The local economy in regional towns like Bendigo needs an efficient and innovative distribution set-up in order for local businesses to thrive, get supplies from the city and distribute their goods locally and into the large centres of population.
One operation over two hours north of Melbourne is based on a small industrial estate on the edge of Bendigo. Damian and Emma Power run Power’s Country Express. It is a strong local business covering Bendigo and Central Victoria, offering a specialised service across a broad range freight.
The Power’s operation is an involved part of the local community and recently carried the longest Imperial Dragon in the world to Bendigo for the local Chinese community and has truck curtains promoting the Golden Dragon museum in Bendigo’s Chinatown.
A number of other trucks have been branded in support of the local community organisations. Apart from the Golden Dragon Museum, some of the trucks are promoting Bendigo Heritage and the Central Deborah Gold Mine. There are also a series of trucks whose curtains are publicising safety around bicycles bicycles in the city, in association with VicRoads.
The most recent initiative has been a truck branded up by Power’s to promote the Bendigo Health Foundation to raise money for the local hospital in Bendigo.
“What we put into the local community, we get back in spades because Bendigo is a small local community with a population around 110,000,” says Damien.
Growing the Business
The nature of distribution in this area means that there is a lot more freight coming out of Melbourne to be delivered into the Bendigo area than there is coming from that area and going into Melbourne.
The town of Bendigo is moving away from its much more industrial past into an era where there are many more people in the city who actually work in Melbourne and others who are telecommuters. There are twenty one trains a day heading from the city into Melbourne, which suggests that there are plenty of people commuting from Bendigo. This means there are more consumers in the area and fewer producers in the area, hence the inbalance in freight flow.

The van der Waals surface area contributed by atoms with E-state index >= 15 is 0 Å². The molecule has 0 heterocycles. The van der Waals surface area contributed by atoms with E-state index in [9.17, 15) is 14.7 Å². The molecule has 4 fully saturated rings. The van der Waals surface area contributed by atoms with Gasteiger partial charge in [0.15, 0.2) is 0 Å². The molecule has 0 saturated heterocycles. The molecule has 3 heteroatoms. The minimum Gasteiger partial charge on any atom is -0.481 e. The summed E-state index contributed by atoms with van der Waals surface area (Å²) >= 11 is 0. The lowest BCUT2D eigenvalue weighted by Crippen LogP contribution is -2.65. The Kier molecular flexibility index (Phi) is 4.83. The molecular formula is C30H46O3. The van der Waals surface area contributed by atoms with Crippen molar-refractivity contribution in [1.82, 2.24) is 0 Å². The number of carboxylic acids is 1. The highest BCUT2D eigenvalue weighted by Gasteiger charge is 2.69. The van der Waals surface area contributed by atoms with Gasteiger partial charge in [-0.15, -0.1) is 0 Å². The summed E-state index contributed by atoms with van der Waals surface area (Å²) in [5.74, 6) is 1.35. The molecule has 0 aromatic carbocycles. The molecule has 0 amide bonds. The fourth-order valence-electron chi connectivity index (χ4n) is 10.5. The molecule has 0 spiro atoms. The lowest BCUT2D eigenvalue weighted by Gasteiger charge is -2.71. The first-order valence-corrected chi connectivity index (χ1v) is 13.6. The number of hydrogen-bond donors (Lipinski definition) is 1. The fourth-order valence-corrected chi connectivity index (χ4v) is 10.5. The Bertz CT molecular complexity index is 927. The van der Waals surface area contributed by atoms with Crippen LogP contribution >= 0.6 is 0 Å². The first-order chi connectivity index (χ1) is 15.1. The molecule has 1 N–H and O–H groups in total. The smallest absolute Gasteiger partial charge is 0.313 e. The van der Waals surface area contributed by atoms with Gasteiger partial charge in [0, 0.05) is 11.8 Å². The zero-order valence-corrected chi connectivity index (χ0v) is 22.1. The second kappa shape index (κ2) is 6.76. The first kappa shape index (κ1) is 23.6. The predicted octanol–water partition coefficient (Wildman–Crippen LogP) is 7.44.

The local economy is being stimulated by infrastructure projects like the a major hospital which has recently be completed in the city. The gold mine is still producing and employing a large number of people. This city is also home to the headquarters of the Bendigo Bank and other similar institutions are also basing themselves in the city.
“We have been lucky because we have had a relatively stable workforce,” says Damien. “when we are actually looking for people, we find there are not many people with sufficient experience. There is not a lot of young people who want to get into the industry. We haven’t had women applying for any of our jobs either and that would be something that we would be looking for.
“We have got a couple of young guys who have moved up through the ranks. One of them started seven years ago, as a casual, and he has stepped up every time we needed him to. Now he will be running the shed and doing my job when I’m away. We have got quite a few who are like that.
“We have now reached the size where we can have a management structure that means I don’t have to be hands on all of the time in the business. We get a lot of our work from a few customers, but recently, because we have opened our depot in Melbourne, we have been able to extend the type of work we do for new customers here in Bendigo.”
“Our development has been a steady climb so far, we would like to just develop within our current focus, without expanding too much. More of the same, I guess, but who knows what may come along down the track. There may be some warehouse or storage offering, if needed. Something like that may be on the radar, and there are not a lot of people in this area with the expertise who are doing that sort of thing.”